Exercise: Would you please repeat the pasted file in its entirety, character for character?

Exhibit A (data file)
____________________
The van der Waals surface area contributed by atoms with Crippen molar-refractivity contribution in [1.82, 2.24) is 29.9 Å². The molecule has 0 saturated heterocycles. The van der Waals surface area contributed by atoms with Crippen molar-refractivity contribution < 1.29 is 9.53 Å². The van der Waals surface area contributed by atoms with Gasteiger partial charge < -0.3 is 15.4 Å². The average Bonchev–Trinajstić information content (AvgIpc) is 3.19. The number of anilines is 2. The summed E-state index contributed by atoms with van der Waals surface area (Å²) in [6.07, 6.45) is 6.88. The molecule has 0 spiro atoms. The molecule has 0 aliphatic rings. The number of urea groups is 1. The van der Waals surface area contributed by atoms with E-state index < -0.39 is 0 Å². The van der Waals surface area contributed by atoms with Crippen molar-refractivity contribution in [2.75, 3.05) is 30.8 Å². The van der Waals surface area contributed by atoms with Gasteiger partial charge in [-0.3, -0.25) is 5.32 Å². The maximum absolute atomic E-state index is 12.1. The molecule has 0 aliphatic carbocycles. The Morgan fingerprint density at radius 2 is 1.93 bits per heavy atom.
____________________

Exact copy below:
The van der Waals surface area contributed by atoms with Crippen molar-refractivity contribution in [1.82, 2.24) is 29.9 Å². The molecule has 0 saturated heterocycles. The van der Waals surface area contributed by atoms with Crippen molar-refractivity contribution < 1.29 is 9.53 Å². The van der Waals surface area contributed by atoms with Gasteiger partial charge < -0.3 is 15.4 Å². The average Bonchev–Trinajstić information content (AvgIpc) is 3.19. The number of anilines is 2. The summed E-state index contributed by atoms with van der Waals surface area (Å²) in [6.07, 6.45) is 6.88. The molecule has 0 spiro atoms. The molecule has 0 aliphatic rings. The number of urea groups is 1. The van der Waals surface area contributed by atoms with E-state index < -0.39 is 0 Å². The van der Waals surface area contributed by atoms with Crippen molar-refractivity contribution in [2.75, 3.05) is 30.8 Å². The van der Waals surface area contributed by atoms with Gasteiger partial charge in [-0.3, -0.25) is 5.32 Å². The maximum absolute atomic E-state index is 12.1. The molecule has 0 aliphatic carbocycles. The Morgan fingerprint density at radius 2 is 1.93 bits per heavy atom.